This Way Madness Lies

Cesare Lombordo in Lapham’s Quarterly:

Death-of-socrates-HThe conception of the morbid and degenerative character of genius is confirmed and completed more and more when its isolated phenomena are subjected to a more rigorous examination and, as in chemical reactions, to mutual contact. If, in fact, we analyze the lives and works of those great diseased minds that have become famous in history, we find that they can at once be distinguished by many characteristic traits from the average man and also, in part, from other geniuses who have completed their life’s orbit without trace of madness. Genius is conscious of itself, appreciates itself, and certainly has no monkish humility. Sometimes geniuses change their career and course of study several times in succession, as though the mighty intellect could not find rest and relief in a single science. These energetic and terrible intellects are the true pioneers of science; they rush forward regardless of danger, facing with eagerness the greatest difficulties—perhaps because it is these that best satisfy their morbid energy. They seize the strangest connections, the newest and most salient points; and here I may mention that originality, carried to the point of absurdity, is the principal characteristic of insane poets and artists.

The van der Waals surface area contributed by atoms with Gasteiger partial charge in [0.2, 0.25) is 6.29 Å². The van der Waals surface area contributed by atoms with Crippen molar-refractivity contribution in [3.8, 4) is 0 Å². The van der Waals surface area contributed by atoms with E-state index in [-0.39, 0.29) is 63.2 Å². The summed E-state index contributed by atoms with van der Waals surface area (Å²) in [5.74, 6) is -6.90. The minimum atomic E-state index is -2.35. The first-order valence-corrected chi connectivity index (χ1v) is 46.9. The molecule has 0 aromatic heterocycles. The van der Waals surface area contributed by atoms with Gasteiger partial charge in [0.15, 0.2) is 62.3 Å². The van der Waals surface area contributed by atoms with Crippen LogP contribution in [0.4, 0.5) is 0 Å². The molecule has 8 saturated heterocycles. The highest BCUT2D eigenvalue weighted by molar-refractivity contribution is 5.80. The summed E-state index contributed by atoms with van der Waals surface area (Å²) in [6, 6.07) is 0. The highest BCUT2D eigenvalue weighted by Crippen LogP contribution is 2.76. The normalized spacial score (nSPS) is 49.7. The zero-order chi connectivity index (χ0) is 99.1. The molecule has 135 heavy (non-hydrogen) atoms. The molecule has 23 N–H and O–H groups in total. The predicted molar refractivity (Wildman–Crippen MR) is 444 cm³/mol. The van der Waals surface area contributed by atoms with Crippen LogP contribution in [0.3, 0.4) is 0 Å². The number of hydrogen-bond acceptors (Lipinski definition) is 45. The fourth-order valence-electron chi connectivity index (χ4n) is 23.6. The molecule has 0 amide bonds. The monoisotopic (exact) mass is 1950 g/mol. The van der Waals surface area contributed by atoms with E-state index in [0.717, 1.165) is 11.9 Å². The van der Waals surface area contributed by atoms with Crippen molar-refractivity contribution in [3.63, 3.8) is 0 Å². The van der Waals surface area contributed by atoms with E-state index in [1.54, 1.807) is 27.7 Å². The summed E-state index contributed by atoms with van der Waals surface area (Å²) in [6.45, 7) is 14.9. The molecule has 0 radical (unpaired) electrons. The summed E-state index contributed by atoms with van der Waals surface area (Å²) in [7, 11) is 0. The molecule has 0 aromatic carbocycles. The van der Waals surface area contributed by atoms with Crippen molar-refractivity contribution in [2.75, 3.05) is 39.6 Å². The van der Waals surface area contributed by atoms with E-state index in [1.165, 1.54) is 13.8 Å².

The principal trace of the delusions of great minds is found in the very construction of their works and speeches, in their illogical deductions, absurd contradictions, and grotesque and inhuman fantasies. Thus Socrates was clearly of unsound mind when, after having all but arrived intuitively at Christian morality and Judaic monotheism, he directed his steps in accordance with a sneeze, or the voice and signs of his imaginary genius. The temper of these men is so different from that of average people that it gives a special character to the different psychoses (melancholia, monomania, etc.) from which they suffer, so as to constitute a special psychosis, which might be called the psychosis of genius.

More here.